Tag Archives: OBIT

Dr. Victor Henry Galloway, who was the first Deaf superintendent of the Texas School for the Deaf during the 1980′s, was also the first Deaf superintendent of the Scranton State School for the Deaf in Pennsylvania from 1979 – 1981.  He died on January 16, 2013 in Austin, Texas.  He was survived by his wife, Mrs. […]

Obit: Former Deaf School Teacher

Damaris Jean (Thompson) Copperud died unexpectedly on July 19, 2012 at her home in Oakland. She was born in Minnesota, and she received her master’s degree from Gallaudet in Washington, D.C.  She taught at the California School for the Deaf (Berkeley and Fremont) for 40 years.  After she retired in 1986, she pursued her hobbies, […]

Lupe Ontiveros, an actress, died July 26 of liver cancer at age 69.  Her memorial service was open to the public. Ontiveros, a former social worker, is best known for her roles in the films “Selena,” and “Real Women Have Curves,” and a recurring role in TV’s “Desperate Housewives.” Since two of her sons and […]

Obituary – George W. Johnston Jr George William Johnston Jr. passed away on Wednesday, May 9, 2012, in Haven Hospice at JFK Medical Center in Edison, N.J. Family and friends are invited to attend the visitation on Saturday, May 12, 2012, from 1 to 3 p.m. and 5 to 7 p.m. in the McCriskin-Gustafson Home […]

Deaf Sports Leader 11/25/2011 Clyde D. Wilson, 91, a graduate of the Ohio State School for the Deaf, founded, led and/or participated in softball, basketball and bowling organizations for hearing impaired athletes. According to the obit in the Akron Beacon Journal, Wilson founded the Tri-State Deaf Softball Association Tournament in 1940. From 1942 to 1944 […]

Democrat and Chronicle (Rochester, NY) Written by James Goodman Staff writer Joan Stone knew how to bring out the best in people. During the 13 years she served as interim dean and…

In Loving Memory of Dr. Lawrence (Larry) Forestal “…in the end, it’s not the years in your life that count, it’s the life in your years.” — Abraham Lincoln Dr. Lawrence (Larry) Harold Forestal, 71, passed away on May 11, 2011 after a sudden illness. He was born and raised in Asbury Park, New Jersey […]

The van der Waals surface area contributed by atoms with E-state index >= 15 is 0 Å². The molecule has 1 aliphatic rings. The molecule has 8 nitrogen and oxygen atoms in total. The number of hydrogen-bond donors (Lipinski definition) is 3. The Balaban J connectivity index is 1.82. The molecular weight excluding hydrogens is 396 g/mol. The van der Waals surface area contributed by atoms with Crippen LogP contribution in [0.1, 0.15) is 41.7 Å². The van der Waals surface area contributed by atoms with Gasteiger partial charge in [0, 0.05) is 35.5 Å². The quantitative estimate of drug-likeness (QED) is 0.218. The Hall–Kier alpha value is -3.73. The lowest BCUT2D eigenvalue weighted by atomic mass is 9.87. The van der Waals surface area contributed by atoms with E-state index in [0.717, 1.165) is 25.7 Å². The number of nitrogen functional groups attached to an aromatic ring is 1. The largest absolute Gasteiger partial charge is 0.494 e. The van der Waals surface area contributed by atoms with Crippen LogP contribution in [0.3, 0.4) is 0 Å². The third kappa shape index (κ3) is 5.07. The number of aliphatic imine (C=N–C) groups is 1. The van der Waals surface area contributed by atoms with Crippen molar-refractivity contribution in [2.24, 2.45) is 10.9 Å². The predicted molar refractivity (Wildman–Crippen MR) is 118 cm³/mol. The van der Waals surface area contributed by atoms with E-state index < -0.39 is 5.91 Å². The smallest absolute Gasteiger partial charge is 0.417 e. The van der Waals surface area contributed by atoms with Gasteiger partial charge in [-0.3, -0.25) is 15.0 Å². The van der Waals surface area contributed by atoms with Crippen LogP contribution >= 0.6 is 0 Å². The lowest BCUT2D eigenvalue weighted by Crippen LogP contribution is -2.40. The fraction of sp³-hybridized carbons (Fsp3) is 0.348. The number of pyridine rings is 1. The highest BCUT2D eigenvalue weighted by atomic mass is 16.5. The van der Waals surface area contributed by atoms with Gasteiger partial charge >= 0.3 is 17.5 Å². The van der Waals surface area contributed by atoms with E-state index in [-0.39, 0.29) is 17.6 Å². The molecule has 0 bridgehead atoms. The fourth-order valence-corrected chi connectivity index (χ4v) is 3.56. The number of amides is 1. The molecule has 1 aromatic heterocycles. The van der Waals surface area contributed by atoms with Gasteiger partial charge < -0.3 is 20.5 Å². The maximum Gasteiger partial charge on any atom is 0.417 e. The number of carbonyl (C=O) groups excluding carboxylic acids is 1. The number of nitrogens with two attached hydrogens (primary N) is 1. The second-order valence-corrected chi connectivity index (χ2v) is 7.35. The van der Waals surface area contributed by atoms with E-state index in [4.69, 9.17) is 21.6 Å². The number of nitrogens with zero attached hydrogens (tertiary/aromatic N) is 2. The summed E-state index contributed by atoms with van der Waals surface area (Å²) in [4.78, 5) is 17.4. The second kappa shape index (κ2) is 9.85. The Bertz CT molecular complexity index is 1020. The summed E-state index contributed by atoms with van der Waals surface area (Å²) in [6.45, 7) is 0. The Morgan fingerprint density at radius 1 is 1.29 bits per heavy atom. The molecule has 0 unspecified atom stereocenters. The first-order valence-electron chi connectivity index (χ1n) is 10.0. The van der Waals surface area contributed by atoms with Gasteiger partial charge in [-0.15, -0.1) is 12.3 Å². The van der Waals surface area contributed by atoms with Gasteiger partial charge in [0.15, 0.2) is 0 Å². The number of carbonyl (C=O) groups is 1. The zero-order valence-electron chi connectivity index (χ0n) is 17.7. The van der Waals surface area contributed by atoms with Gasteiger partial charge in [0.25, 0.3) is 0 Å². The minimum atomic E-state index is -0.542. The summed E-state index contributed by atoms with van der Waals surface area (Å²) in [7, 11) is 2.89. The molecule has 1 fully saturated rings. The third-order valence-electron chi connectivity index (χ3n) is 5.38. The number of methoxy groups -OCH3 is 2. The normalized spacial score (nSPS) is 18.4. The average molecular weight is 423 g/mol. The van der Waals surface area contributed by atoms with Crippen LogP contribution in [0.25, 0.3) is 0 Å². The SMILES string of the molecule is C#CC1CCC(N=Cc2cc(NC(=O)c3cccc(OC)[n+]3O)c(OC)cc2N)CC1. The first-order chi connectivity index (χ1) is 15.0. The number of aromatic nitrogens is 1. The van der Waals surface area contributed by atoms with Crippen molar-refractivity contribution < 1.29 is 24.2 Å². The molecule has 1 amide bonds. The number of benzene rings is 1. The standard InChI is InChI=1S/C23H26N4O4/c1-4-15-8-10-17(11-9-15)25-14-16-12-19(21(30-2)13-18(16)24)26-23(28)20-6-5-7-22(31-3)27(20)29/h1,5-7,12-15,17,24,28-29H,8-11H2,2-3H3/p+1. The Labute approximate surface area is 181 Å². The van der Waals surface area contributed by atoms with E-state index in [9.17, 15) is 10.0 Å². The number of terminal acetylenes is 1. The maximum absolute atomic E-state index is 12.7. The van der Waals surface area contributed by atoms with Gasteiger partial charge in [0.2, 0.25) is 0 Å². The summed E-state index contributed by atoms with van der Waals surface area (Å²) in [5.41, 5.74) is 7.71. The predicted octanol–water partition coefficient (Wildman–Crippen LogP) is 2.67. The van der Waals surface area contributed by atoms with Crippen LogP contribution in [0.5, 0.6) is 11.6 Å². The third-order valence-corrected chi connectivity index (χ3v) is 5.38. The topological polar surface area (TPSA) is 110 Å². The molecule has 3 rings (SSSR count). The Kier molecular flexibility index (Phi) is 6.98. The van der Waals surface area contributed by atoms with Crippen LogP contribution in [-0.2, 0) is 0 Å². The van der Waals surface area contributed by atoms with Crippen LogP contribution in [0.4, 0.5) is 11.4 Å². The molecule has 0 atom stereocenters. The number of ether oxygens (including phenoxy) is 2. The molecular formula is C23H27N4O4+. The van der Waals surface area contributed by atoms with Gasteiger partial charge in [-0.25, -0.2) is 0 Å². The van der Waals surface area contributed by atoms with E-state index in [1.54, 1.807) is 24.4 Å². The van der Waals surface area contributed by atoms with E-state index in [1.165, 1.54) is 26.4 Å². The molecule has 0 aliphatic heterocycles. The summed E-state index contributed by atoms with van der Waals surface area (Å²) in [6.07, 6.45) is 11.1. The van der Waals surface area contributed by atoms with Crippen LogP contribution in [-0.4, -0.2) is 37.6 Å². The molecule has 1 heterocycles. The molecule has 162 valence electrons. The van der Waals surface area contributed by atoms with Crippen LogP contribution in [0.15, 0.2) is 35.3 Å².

West River, MD SHIRLEY JORDAN, 76, RETIRED GALLAUDET UNIVERSITY PROFESSOR Shirley Cranwill Jordan, 76, passed away at home on March 30, 2011. Shirley was born on April 11, 1934 in Pennsylvania but moved as a young child to Flint, Michigan, where she grew up on the campus of the Michigan School for the Deaf, moving […]

James N. Freehof, 81 James N. Freehof, architect and creator of program to organize drawings, dies

Obituary: Jason Wister Ammons

In Memoriam- Jason Wister Ammons “A true Southern gentleman who knew no enemies”

Scrub-A-Dub-Dub

Here’s a little secret: I practiced yoga for 12 months before I finally washed my mat . . . okay, 18 months . . . um, maybe more like 24. Yep, I’m pretty sure it was over two years before I grabbed a washcloth and filled a bucket with warm soapy water. For the record, my mat wasn’t too dirty. I tend to prefer the Iyengar approach to yoga over styles that involve a heated rooms or a lot of fast movement, so I’m usually not dripping sweat during classes. But despite that, and regardless of how often I’d wash my feet before sessions, I began to notice soiled circles where my heels pressed into the mat. I should wash this, I would think to myself during Downward Facing Dog. Yep that’s definitely dirt, I’d say to myself as I gazed at grime during Plank. After class I would roll up my mat, take it home, and promptly forget my pledge. Finally one day I plunged my hand into a bucket and went to work. It’s very easy. Following these directions, I unrolled my mat on a clean tile surface, washed it with a cloth (two cups of water to four drops of dish soap), and then rinsed it by wiping it down with a damp cloth followed by a dry one. Much better. Next class, I practically felt like I was using a brand new mat. It’s funny – sometimes when I take the time to care for something external, it feels like an internal cleansing.Š